Discussions turned next to unfinished business. First problem brought up was the request for Avon Park with General Gray noting that the Air Force did not agree that the use of this site was feasible. General LeMay said he could not understand why Eglin, part of which is already being used in support of our activities, could not perform the tasks that we have requested. He noted that Avon Park could be covered if necessary by the Air Force stating they were using it for bombing again, but that he thought Eglin with its already existing facilities would make much more sense for this activity. (This matter will be discussed with DPD by Air Force officers.)
Other items of unfinished business called for no comment: i.e. hospital arrangements noted above, early warning coverage for Nicaragua by Essex, mechanized grader no longer needed.
At this point Colonel Tarwater indicated he had received word that the [less than 1 line of source text not declassified] operation had not been run as scheduled.1 General Lemnitzer pointed out that if the area had been alerted this would have accomplished the same thing as if the landing had been made.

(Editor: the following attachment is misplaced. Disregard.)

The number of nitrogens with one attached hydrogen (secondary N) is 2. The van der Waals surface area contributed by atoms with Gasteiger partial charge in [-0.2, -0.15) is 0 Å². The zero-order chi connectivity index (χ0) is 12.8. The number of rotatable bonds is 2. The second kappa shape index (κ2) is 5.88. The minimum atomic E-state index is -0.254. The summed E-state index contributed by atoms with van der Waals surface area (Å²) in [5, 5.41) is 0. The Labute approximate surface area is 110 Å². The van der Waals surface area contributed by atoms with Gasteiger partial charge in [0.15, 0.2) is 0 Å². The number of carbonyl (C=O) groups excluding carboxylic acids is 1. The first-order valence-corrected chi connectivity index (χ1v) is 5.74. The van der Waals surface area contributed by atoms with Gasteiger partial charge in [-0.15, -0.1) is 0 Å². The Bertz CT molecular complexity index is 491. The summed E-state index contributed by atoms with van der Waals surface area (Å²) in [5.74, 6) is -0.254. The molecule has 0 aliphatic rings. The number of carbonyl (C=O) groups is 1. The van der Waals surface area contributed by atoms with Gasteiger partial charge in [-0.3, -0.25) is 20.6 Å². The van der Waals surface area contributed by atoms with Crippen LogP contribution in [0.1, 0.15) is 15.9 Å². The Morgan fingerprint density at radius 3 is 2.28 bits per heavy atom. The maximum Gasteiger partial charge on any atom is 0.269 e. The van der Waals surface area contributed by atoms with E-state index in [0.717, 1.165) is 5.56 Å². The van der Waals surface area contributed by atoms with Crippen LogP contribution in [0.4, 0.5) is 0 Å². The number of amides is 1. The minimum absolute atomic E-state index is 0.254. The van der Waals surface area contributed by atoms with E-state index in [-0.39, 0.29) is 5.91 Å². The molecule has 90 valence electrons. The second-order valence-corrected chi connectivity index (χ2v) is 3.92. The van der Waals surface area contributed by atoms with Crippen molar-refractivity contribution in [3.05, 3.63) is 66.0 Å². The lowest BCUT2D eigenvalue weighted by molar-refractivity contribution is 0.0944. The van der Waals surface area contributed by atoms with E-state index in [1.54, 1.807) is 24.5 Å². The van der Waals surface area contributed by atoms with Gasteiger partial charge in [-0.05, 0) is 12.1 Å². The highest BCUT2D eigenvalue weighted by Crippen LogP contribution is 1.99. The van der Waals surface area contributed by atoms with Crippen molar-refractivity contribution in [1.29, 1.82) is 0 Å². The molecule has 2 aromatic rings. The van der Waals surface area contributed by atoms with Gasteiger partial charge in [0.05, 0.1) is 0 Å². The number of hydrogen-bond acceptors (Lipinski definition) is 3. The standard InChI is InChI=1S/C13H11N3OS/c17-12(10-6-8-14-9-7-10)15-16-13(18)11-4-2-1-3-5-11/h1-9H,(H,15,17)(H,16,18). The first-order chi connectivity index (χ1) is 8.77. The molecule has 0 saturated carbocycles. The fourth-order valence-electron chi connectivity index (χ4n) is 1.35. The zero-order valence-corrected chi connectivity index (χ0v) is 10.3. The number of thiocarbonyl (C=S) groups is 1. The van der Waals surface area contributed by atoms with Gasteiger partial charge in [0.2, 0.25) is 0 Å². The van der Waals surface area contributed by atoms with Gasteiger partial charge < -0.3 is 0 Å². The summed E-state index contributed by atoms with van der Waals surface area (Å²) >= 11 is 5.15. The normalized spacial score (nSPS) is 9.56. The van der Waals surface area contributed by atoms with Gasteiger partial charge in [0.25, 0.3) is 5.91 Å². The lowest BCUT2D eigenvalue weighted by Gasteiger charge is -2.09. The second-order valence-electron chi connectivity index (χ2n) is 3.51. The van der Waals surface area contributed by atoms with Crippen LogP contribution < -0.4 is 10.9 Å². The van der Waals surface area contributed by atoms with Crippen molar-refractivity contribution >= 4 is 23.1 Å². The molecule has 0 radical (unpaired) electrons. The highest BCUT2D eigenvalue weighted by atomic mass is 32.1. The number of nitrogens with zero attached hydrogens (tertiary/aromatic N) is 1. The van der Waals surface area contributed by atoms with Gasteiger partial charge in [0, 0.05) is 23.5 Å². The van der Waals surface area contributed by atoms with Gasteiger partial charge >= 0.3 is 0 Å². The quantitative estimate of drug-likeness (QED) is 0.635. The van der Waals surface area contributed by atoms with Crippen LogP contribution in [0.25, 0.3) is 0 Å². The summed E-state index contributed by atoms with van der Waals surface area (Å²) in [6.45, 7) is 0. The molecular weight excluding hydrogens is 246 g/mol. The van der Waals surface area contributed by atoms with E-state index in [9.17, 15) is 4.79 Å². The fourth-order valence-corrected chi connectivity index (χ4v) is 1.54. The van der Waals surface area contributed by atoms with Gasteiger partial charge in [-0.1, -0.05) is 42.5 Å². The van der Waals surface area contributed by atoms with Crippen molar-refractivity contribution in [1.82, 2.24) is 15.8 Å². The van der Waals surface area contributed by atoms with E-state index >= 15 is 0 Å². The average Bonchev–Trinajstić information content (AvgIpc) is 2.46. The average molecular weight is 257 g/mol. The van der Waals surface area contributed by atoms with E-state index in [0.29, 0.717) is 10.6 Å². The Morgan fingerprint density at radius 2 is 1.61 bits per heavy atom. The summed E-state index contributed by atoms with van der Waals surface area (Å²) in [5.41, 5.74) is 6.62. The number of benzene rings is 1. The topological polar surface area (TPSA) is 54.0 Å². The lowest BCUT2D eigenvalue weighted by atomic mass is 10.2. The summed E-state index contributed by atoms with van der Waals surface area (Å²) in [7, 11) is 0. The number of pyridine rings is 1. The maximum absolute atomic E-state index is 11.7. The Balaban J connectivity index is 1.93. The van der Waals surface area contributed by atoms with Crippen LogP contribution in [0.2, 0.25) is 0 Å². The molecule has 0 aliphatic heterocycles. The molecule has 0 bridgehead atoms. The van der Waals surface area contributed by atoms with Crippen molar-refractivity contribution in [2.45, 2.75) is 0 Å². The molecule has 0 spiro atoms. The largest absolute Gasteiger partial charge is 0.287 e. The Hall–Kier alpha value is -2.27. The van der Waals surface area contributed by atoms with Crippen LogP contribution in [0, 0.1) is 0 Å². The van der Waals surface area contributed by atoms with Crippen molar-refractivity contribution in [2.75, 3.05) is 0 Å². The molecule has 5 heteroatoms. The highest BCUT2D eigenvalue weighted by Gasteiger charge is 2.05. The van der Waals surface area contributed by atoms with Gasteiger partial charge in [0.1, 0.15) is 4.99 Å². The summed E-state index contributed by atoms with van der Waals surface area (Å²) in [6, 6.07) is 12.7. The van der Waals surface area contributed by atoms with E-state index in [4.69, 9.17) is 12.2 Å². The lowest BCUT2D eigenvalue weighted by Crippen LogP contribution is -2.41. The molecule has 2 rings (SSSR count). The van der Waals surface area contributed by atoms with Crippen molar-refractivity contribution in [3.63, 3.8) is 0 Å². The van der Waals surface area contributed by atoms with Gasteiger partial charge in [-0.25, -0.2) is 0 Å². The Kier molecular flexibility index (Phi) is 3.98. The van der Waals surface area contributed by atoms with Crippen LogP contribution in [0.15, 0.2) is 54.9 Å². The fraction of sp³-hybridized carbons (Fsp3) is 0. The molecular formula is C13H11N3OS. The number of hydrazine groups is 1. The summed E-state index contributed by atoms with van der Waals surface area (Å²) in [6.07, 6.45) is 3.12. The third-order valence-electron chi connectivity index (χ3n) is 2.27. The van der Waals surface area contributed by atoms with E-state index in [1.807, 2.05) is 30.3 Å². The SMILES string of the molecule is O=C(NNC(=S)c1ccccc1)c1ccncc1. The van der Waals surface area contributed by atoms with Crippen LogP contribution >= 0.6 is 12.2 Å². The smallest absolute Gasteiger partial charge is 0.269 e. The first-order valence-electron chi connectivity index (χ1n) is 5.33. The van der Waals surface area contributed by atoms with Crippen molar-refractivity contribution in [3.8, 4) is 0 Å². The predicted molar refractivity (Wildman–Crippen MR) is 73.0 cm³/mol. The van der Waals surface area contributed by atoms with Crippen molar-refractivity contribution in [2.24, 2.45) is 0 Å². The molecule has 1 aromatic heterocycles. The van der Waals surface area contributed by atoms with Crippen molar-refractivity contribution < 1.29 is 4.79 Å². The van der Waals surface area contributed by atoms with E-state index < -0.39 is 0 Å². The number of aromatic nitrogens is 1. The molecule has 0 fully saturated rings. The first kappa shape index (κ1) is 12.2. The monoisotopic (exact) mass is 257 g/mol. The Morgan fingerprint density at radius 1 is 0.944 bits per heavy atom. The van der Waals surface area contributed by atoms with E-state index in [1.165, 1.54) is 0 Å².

When questioned as to the failure of the preceding night on the [less than 1 line of source text not declassified] mission it was pointed out that the vessel involved had difficulty in finding the landing beach. Secretary McNamara suggested that perhaps they needed to provide sterilized Navy personnel for use on our vessels, if this was necessary to insure that the navigational needs of the operations be met. Admiral Burke was in agreement.
Secretary McNamara again returned to the problem of backup support for the force and future military operations on Cuba after the assault. He said he wanted to be sure that everything that would be needed would be provided. Did we have enough stock piled for airdrops? He seemed to feel that arms for 4,000 to 5,000 men might not be enough. He suggested that every effort be made to package for air and small boat delivery everything that we estimated would be needed to support our efforts. Admiral Burke noted here that small boat operations were very effective in supplying bulk tonnage.
[name not declassified]
  1. Source: Central Intelligence Agency, DCI Files: Job 85-00664R, Box 3, Vol. 4, Ch. 3. Secret; Eyes Only.
  2. Reference is to the aborted diversionary landing; see Document 108.